Surviving Economic Abuse
By Dr Nicola Sharp-Jeffs, Director, Surviving Econmic Abuse
Surviving Economic Abuse (SEA) is the only national charity dedicated to raising awareness of economic abuse and transforming responses to it. We exist to build the capacity of anyone who comes into contact with victim-survivors to help create ‘economic safety’.
The first step towards creating economic safety is recognising economic abuse. Economic abuse involves behaviours (control, exploitation, sabotage) which interfere with a partner’s ability to acquire, use and maintain economic resources. It can reinforce other forms of coercive and controlling behaviour such as creating isolation – for example, preventing a victim from using their car. Economic barriers to leaving are a reason why many victims stay with an abuser as they do not have access to the resources they need to leave and live independently. Similarly, lack of access to economic resources is a reason why many victims return.
Until recently there was no national definition of economic abuse which means that there is no national measure of how prevalent it is. Research undertaken by SEA in 2017 analysed successful prosecutions of the controlling or coercive behaviour offence and found that economic abuse was present in 6 in 10 cases. This suggests economic abuse is more likely to be present than not.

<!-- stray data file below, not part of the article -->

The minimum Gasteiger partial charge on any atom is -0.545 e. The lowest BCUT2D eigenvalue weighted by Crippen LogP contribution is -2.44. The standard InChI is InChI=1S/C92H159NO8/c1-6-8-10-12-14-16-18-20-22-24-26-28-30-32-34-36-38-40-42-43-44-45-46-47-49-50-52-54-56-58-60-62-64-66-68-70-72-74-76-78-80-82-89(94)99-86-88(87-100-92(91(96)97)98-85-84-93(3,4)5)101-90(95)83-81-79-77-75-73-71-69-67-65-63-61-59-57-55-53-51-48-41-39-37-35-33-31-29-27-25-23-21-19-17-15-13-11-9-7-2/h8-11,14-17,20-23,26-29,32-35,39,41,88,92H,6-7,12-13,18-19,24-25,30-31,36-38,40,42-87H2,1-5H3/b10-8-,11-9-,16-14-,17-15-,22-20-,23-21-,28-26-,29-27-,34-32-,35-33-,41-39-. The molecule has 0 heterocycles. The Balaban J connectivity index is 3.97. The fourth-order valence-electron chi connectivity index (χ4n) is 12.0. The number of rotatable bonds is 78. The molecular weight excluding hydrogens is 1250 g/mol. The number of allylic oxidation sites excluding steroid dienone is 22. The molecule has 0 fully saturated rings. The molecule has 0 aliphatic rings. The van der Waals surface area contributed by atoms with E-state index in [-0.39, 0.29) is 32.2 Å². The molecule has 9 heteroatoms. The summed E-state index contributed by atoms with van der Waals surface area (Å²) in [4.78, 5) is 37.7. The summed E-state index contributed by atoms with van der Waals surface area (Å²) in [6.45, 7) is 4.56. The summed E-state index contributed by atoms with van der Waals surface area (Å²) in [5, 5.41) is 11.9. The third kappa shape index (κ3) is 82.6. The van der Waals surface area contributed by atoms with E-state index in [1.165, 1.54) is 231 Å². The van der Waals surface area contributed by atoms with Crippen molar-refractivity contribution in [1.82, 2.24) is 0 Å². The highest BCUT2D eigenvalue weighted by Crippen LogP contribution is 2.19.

Housing professionals may come across signs of economic abuse in many different ways. Rent/mortgage arrears can indicate that someone is experiencing economic abuse; similarly not being aware of what a partner earns or how much money is coming into a household/whose name is on the lease or mortgage can be signs that economic control is being exerted. The property itself may be in state of disrepair. Damage may have been done to the property by the abuser, including the destruction of valuable items within it.
Economic abuse can also involve a partner refusing to contribute to the running of a household/care of children and expecting their partner to provide for them economically, even though they also have an income. This can lead to victims having to borrow money and get into debt in order to make ends meet. Indeed the abuser may have an affluent lifestyle, and insist on only eating the best quality foods and using expensive toiletries, whilst insisting that their partner/children only eat and use ‘value’ goods.
If a professional recognises economic abuse it is vital that they respond in a non-judgemental way that does not blame the victim. Economic abuse commonly takes place alongside psychological, physical and sexual abuse so it is important always to let individuals know that specialist services exist and refer them to sources of support such as the National Domestic Violence Helpline.
This is not to say that housing professionals can’t provide practical support. It is important to help a victim maintain the economic resources they do have and also to take measures to help them maximise their economic resources. Similarly, if a victim has linked financial arrangements with an abuser, then this can be a mechanism through which they continue to exert control, even after separation. If action can be taken to ‘de-link’ them then this should be pursued where it is safe to do so.
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